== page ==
It can also stem from allergic rhinitis. A patient with rhinosinusitis will present with complaints of fever, malaise, HA, sinus pressure, sore throat, purulent nasal discharge, cough, ear pain, and teeth discomfort when grinding them together. Diagnosis is based on patient’s report of symptoms and physical exam findings. This patient has malaise, fever, HA, sinus pressure, sore throat, cough, and tenderness noted when grinding teeth together. Bacterial rhinosinusitis is the final diagnosis for this patient.
The death rate of patients diagnosed with ventilator associated pneumonia is up to 33%(Halyard, 2015), and higher than the rate of death due to central line infections, sepsis and respiratory tract infections. Furthermore, for each case of ventilator associated pneumonia, the cost of care for each patient increases by $40,000 to $57,000(Sedwick, 2012) and they stay an estimated 4 to 6 days longer in the ICU (Halyard, 2015) as compared to intubated patients not infected with pneumonia. Ventilator associated pneumonia is one of the leading problems amongst intensive care units worldwide and the implementation of a VAP prophylaxis bundle protocol can improve the outcome for mechanically ventilated patients. Throughout this paper, three evidence-based research articles aimed at improving the outcome of ventilated patients are explored.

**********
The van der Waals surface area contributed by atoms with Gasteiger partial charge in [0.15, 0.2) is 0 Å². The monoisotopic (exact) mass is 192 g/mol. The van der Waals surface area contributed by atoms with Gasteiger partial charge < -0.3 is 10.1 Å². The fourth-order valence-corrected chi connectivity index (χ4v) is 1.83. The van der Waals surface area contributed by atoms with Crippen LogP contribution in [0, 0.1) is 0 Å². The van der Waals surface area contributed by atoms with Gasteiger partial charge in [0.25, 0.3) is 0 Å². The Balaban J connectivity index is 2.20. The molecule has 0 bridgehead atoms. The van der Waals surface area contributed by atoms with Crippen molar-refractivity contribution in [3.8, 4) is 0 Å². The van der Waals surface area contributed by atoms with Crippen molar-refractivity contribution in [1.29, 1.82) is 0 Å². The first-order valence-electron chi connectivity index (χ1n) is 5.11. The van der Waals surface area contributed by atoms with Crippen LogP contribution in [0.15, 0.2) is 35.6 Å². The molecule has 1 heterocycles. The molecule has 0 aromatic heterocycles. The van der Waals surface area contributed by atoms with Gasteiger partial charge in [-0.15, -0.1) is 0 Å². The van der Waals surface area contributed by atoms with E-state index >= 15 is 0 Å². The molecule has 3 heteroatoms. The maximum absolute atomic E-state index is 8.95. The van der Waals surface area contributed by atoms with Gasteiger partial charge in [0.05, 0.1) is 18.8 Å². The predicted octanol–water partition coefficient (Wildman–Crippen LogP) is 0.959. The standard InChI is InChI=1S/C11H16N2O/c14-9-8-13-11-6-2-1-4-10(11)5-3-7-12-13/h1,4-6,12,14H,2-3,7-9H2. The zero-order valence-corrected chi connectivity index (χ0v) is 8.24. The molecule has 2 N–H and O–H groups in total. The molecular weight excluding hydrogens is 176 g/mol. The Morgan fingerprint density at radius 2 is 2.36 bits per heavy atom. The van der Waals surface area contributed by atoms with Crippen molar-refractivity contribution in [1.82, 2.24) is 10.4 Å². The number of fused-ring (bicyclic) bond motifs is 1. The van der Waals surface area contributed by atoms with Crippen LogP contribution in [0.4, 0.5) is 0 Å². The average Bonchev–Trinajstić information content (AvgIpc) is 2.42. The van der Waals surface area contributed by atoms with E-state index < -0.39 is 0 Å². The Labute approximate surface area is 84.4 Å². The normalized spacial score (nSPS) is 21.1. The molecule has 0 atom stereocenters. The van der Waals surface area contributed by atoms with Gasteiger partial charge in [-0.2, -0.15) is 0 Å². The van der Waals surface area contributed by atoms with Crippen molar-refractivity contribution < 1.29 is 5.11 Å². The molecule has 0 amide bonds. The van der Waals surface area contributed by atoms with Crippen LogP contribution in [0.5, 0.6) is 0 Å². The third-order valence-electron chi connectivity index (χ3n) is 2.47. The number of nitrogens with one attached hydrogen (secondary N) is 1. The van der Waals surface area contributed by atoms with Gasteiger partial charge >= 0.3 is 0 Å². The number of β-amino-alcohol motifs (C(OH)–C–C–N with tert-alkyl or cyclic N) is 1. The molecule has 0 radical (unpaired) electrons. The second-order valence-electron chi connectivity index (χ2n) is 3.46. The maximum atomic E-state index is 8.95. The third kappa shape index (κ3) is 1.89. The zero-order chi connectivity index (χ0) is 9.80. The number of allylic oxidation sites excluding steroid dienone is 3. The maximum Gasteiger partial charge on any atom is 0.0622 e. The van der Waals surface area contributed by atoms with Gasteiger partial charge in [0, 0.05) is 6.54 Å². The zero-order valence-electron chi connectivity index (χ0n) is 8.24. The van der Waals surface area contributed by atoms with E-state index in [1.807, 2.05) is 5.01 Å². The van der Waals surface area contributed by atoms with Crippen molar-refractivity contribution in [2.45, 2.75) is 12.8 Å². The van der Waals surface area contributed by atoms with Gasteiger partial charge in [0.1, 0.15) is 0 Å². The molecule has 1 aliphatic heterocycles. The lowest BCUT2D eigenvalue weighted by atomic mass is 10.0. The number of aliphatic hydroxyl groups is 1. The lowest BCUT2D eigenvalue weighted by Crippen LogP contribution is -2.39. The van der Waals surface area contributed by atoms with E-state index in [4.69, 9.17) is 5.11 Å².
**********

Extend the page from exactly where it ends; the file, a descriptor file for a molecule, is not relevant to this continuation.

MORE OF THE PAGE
There are many ways for someone to get the scarlet fever. The Scarlet fever is caused by group A streptococcus, which are bacteria that can live in your mouth and nasal passages. The infection may be spread through contact with droplets from an infected person’s sneeze or cough. This means that your child can contract scarlet fever if they touch their mouth, nose, or eyes after touching something that has droplets from an infected person on it. They may also get scarlet fever if you drink from the same glass or eat from the same plate as an infected person.